You beat me to it. Just looked at the Microsoft store at South Coast Plaza in Orange County, CA this weekend while Xmas shopping. How can they hold up their corporate head with such a blatant rip-off of the Apple Store basic design? Lots of red-shirted employees standing around talking to each other.
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post #5 of 9
It's been rumored for years that Apple was going to move their Palo Alto Store to the site of the old Z Gallery on University Ave. Guess they finally got the go ahead to begin the project. Personally, I wish they would have moved across to street to the newly shuttered Borders which was built inside the old Varsity Theater. That building is historic and much more interesting in my opinion. In any case, it will be fun to visit the new store...
post #6 of 9
Liddicoats was the site of the first Mrs. Fields Cookie shop, first a tiny place toward the back, later prime space at the front.
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Mac user since August 1983.
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post #7 of 9
Quote:
Originally Posted by karmadave View Post

It's been rumored for years that Apple was going to move their Palo Alto Store to the site of the old Z Gallery on University Ave. Guess they finally got the go ahead to begin the project. Personally, I wish they would have moved across to street to the newly shuttered Borders which was built inside the old Varsity Theater. That building is historic and much more interesting in my opinion. In any case, it will be fun to visit the new store...

I was hoping they would move into the Borders location as well, but I think that would have been really difficult to renovate into their brand while keeping the historical architecture.

What worries me about the Z Gallery location is the parking lot behind the store. I bet a lot of people are going to try to park there and that will cause a lot of traffic as people cruise through that lot looking for a spot, and then back on to Hamilton or Bryant. But it will be worth it!!!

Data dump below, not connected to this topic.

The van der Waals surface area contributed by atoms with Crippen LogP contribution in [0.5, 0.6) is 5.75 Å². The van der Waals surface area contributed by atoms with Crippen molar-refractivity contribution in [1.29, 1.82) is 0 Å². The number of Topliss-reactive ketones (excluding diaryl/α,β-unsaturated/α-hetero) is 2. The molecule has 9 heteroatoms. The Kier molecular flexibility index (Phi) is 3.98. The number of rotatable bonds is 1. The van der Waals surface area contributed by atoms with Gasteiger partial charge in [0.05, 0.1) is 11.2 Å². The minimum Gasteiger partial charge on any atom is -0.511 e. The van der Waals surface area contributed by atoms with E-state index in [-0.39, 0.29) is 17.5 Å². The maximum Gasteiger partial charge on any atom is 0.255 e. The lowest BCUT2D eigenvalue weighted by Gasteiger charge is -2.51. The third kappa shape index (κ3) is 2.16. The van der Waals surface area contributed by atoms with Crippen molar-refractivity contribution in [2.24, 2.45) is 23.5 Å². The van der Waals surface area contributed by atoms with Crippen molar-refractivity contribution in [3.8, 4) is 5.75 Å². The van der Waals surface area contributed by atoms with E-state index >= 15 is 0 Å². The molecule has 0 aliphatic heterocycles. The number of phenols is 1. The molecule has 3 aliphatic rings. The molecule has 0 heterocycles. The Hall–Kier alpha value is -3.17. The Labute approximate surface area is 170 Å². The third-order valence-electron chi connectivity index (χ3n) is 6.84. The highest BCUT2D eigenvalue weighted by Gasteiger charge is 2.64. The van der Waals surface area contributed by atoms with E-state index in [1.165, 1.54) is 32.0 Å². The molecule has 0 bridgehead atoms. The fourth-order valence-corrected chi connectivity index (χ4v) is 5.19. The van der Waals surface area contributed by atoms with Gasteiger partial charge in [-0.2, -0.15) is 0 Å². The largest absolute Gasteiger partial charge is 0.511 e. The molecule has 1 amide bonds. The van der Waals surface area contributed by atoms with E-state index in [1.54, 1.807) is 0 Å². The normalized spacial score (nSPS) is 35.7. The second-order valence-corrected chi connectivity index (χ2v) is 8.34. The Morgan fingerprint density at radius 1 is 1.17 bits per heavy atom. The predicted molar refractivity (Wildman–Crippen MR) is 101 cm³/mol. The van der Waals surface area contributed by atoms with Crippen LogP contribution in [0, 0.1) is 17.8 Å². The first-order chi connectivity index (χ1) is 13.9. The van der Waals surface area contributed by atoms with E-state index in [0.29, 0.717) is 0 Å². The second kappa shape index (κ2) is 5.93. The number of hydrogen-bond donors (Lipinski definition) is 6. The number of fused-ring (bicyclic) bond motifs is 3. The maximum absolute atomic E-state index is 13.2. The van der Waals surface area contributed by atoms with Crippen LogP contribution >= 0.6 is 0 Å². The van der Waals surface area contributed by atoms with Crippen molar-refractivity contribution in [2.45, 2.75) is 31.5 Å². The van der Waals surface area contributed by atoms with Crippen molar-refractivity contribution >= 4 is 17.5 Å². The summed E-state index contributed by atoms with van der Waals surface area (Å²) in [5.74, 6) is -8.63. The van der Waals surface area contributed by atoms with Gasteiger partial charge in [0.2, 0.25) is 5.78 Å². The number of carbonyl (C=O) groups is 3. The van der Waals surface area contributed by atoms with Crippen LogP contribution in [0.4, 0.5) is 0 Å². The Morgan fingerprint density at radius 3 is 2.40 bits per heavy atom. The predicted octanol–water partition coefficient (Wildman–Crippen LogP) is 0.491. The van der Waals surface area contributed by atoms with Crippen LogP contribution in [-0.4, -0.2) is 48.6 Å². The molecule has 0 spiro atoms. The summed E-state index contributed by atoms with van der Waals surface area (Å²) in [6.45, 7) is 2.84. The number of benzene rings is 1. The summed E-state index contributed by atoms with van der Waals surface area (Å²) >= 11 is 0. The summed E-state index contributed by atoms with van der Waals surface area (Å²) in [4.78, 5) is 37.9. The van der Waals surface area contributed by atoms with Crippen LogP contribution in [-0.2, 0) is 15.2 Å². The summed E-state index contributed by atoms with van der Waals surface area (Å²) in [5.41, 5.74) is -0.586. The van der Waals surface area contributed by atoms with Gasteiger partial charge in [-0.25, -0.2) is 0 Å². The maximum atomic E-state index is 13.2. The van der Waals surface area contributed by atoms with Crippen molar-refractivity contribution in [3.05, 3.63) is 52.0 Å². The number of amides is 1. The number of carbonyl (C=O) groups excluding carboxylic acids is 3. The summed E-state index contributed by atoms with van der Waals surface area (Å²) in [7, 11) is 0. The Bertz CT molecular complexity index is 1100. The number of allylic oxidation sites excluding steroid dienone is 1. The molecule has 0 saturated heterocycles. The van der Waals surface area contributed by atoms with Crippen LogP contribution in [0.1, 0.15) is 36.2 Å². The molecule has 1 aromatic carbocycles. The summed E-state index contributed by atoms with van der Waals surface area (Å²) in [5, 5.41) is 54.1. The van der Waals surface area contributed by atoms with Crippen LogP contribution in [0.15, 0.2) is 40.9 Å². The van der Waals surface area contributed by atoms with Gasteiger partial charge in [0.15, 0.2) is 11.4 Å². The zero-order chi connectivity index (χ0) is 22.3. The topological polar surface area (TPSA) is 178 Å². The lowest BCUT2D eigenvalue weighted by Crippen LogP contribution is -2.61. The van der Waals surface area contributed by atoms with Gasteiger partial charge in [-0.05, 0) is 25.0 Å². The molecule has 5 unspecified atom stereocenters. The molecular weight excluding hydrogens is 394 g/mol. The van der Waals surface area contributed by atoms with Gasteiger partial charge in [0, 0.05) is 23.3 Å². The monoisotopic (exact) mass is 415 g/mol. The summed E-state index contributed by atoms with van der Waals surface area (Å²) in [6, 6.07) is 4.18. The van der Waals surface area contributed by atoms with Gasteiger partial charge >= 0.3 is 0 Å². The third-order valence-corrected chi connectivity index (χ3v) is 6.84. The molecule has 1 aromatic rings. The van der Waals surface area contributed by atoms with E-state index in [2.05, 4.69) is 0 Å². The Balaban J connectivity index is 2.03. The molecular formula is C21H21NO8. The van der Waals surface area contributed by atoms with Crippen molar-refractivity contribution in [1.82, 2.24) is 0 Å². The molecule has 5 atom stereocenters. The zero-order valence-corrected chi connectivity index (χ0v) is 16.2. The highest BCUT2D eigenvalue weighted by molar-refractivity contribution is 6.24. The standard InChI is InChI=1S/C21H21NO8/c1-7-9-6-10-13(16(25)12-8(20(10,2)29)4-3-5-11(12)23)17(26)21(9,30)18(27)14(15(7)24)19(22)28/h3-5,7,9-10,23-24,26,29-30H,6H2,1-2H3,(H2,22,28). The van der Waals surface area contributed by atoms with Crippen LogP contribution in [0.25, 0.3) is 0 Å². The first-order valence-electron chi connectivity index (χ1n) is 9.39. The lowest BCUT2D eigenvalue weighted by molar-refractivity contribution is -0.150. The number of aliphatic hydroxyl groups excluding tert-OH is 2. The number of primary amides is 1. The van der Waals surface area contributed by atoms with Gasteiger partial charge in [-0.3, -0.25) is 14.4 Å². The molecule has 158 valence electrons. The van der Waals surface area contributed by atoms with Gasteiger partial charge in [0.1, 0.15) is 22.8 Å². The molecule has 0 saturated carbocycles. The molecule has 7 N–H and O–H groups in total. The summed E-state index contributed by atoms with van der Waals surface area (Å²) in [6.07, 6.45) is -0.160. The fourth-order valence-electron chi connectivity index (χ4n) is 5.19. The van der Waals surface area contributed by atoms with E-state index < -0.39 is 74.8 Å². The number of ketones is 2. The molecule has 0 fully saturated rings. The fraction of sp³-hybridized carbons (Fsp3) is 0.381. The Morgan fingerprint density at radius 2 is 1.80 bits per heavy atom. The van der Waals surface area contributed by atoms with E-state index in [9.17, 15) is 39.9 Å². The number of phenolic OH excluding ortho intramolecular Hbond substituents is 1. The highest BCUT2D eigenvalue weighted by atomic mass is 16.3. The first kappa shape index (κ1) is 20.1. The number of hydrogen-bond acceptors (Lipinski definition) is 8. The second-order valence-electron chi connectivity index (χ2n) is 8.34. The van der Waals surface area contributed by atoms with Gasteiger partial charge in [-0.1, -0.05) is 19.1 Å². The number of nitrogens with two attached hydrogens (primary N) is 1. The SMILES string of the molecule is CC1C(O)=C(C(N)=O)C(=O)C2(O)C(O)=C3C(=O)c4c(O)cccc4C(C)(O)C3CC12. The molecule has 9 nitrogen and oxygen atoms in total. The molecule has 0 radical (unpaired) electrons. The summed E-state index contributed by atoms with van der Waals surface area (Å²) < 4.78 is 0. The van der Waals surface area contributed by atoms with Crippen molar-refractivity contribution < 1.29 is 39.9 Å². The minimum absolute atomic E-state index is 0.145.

post #8 of 9
Quote:
Originally Posted by runrguy View Post

The new Houston Highland Village store, opening in January, appears to be similar to how the Palo Alto store has been described.

http://swamplot.com/highland-village...front-and-back

And that looks almost exactly like Apple's Lincoln Square store in New York City, which is quite beautiful. However, one problem with that design, which features stone floors, stone walls and glass ceilings in a large open space is that it is incredibly noisy. Every sound is magnified. I had a lot of trouble testing Siri in the store and it sounded to me like there was a very large sound system on the owner level, but when I went down there, there was just some small computer speakers playing.
post #9 of 9
Quote:
Originally Posted by macslut View Post

I was hoping they would move into the Borders location as well, but I think that would have been really difficult to renovate into their brand while keeping the historical architecture.

What worries me about the Z Gallery location is the parking lot behind the store. I bet a lot of people are going to try to park there and that will cause a lot of traffic as people cruise through that lot looking for a spot, and then back on to Hamilton or Bryant. But it will be worth it!!!

Parking is no picnic around the current store either

I think Apple could have kept the historical architecture of the Borders/Varsity Theater. They've gone into MANY historical buildings most recently NYC's Grand Central Station. The Borders location probably wasn't available when Apple began the (long) permit process. Moving to the former Z Gallery location had been rumored for years...